Employees of Parishi Diamond, an Indian-owned diamond polishing company, are accusing the company of various grievances, including exploitation, unfair treatment, ritual practices and low wages.
A group of casual workers yesterday went on a wildcat strike in support of their representative, who was allegedly dismissed for voicing their concerns.
The workers say they endured years of suffering in silence until they convened a meeting last month to share their hardships.
The company’s secretary, Monica Hiskia, took the matter up with the management, resulting in her being informed not to report to work.
She believes this action was taken in retaliation for her advocacy against the company's alleged mistreatment.
Hiskia expressed their frustration, stating: “We have been suffering in silence because of unlawful treatment from our management – and on so many occasions, we have tried taking up the issues; however, we never received support”.
Among their complaints, Hiskia said the company prohibits workers from bringing food from home, while “the Indians” in management bring their own food.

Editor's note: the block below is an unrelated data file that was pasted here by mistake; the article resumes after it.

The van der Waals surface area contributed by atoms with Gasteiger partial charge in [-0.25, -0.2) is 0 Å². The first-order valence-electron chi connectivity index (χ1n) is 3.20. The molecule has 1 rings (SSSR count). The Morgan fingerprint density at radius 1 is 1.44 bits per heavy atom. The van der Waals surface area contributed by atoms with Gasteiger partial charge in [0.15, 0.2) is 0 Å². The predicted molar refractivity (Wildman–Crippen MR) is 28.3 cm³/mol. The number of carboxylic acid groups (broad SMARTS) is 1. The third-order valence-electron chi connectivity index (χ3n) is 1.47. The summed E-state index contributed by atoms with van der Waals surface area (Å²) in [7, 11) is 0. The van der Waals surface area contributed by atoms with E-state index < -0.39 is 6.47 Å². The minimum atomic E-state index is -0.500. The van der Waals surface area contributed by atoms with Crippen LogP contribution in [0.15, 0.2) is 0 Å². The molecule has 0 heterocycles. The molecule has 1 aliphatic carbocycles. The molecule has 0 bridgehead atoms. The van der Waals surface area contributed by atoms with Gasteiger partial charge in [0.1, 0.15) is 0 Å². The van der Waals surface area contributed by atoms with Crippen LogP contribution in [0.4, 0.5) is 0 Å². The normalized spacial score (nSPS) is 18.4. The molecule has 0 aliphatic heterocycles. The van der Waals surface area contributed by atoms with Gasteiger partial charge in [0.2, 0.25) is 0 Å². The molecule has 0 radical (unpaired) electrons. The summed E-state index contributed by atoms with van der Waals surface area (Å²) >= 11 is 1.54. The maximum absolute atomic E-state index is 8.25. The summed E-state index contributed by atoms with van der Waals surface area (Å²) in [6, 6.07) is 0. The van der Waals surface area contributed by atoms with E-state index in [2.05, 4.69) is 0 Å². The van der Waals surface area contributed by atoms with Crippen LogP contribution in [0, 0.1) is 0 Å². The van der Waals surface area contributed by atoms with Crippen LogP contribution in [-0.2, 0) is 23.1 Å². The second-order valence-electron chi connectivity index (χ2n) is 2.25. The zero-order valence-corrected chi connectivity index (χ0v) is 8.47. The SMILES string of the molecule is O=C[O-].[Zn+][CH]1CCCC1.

They demand the right to bring their own food to work due to dissatisfaction with the provided meals.
Additionally, workers are discontented with their low wages, with Hiskia explaining, “We have a basic salary of N$1 500, but that’s not what we are getting.
Some receive N$1 200, N$1 300 and so forth. We have been pleading with them to address this issue, considering the challenging economic conditions and the financial responsibilities many of us bear”.
According to workers, some of whom have been on contracts for years, after they voiced their grievances, they were asked to sign new one-month contracts, even before the previous ones had expired.
One worker shouted from the crowd: “Usually, our contracts are for four months – but after we complained, we were made to sign new one-month contracts”.
Ritual practices by Indian colleagues in the workplace have also raised concerns among employees.
Hiskia commented, “There are bowls in every toilet – and sometimes we find water. We don’t understand what that’s for, and they also practice their rituals openly at work, which makes us uncomfortable because we also have our religions, but we don’t practice them at work”.
When approached, the company declined to comment on the matter.
Parishi Diamond’s human resource practitioner Lisa Iitula stated, “We don’t have a comment at the moment”.
When New Era visited the company, Iitula instructed the workers to leave the premises, explaining that the contract issue was being addressed by management and that a response was expected today.
The workers are represented by the Mineworkers Union of Namibia, which also plans to communicate its position after a meeting with management today.
Disgruntled…Workers at Parishi Diamond company yesterday downed tools.
Photo: Aletta Shikololo